by Kiera Cass
Series: The Selection #2
Published: 23 April 2013
HarperTeen, Hardcover, 323 pages
WARNING: CONTAINS SPOILERS FOR THE SELECTION.
Thirty-five girls came to the palace to compete in the Selection. All but six have been sent home. And only one will get to marry Prince Maxon and be crowned princess of Illéa.
America still isn’t sure where her heart lies. When she’s with Maxon, she’s swept up in their new and breathless romance, and can’t dream of being with anyone else. But whenever she sees Aspen standing guard around the palace, and is overcome with memories of the life they planned to share. With the group narrowed down to the Elite, the other girls are even more determined to win Maxon over—and time is running out for America to decide.
Just when America is sure she’s made her choice, a devastating loss makes her question everything again. And while she’s struggling to imagine her future, the violent rebels that are determined to overthrow the monarchy are growing stronger and their plans could destroy her chance at any kind of happy ending.
I definitely have a love/hate relationship with The Elite. Its predecessor, The Selection, actually made it onto my favourites list but unfortunately, I can’t say the same for this book. For a majority of the book, I was extremely annoyed with America.
Back in The Selection, America Singer had been a great protagonist. She was selfless, compassionate and smart, although endearingly stubborn at the same time. However, she suffered a 180-degrees change in The Elite. Somehow, America turned into a selfish brat. Everything was about her. Her difficulty in choosing either Maxon or Aspen. Her feeling inferior to the other Elites. Her needing time. Her not being sure. Her, her, HER.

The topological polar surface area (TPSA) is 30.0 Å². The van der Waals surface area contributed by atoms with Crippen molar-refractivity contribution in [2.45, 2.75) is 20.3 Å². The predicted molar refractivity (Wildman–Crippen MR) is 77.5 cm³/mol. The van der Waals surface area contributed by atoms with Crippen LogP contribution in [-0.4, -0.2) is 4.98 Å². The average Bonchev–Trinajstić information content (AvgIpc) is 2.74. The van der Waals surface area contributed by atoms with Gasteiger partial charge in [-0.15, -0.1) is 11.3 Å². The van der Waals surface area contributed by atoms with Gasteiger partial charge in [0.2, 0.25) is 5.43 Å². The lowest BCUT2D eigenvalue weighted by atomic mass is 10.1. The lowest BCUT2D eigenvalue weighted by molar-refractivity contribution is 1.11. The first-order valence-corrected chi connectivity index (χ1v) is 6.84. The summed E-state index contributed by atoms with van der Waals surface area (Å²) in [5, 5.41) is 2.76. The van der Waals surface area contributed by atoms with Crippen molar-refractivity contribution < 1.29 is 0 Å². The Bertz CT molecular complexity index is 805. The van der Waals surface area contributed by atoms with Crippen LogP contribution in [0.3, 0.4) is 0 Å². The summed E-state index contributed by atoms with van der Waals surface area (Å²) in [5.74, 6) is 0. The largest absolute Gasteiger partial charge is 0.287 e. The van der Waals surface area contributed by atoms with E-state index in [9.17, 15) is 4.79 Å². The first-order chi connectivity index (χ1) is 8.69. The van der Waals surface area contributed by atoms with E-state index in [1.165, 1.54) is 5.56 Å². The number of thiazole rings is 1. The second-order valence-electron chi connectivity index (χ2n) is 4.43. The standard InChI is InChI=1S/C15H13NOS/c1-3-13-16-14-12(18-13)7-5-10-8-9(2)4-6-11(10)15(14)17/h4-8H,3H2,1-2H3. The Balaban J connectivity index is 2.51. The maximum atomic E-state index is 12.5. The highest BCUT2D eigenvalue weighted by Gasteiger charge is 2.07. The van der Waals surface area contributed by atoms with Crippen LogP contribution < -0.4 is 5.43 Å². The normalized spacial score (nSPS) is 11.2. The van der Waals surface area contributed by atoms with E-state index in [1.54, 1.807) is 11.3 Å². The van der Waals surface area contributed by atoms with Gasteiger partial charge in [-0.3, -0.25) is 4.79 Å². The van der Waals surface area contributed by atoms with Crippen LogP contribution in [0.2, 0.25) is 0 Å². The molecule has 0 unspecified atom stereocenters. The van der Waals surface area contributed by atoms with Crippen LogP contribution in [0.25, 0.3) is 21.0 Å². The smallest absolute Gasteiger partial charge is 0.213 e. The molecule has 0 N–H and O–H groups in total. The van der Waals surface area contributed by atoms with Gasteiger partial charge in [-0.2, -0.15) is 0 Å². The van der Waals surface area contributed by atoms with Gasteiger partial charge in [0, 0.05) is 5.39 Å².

Really, it was such a disappointment seeing one of the nicest protagonists I’ve come across turn into a car wreck.
However, she pulled her crap together in the end and realized how self-absorbed she had been. This was what made me ponder over my rating for this book. Since America learned from her mistakes, does that mean Kiera Cass meant for her to be a pain at the beginning?
As for the love angle, I’m still on Team Maxon. Sure, my support for him wavered a little due to a particular event in the book, but in the end, the verdict’s still the same. I tried being more open-minded to Aspen but I really can’t see him as anything but too stubborn and self-centered for America.
Moreover, Maxon did not put up with America’s crap in the first 3 quarters of The Elite. Dude’s definitely got a backbone. I like!
The plot in The Elite was also much less fairytale-esque as compared to The Selection. The rebel attacks were getting increasingly serious and America would discover a huge national secret. Although the secret felt slightly predictable to me. Nonetheless, The Elite has a lot more action (with the exception of the slow start) and the glitzy front in the first installment was peeled back to reveal some very dark and unpleasant discoveries.
The claws are out among the Elite. And I really do hope America realizes she’s not the only girl in the world.
Although I literally suffered through 3 quarters of the book, the last quarter was undoubtedly worth the suffering. Crazy, heart-wrenching revelations and a humongous improvement in America, it really was an ending to die for. The conclusion itself made me want to give this a 5-star rating but I guess I had to be fair and take into consideration the awful first three quarters.
To sum this up, The Elite sure is hard to rate with its sky high highs and rock bottom lows. But like I said, the initial annoyance is worth the mind-blowing conclusion. Gosh, I need The One now. Bad. How am I even going to wait until 2014?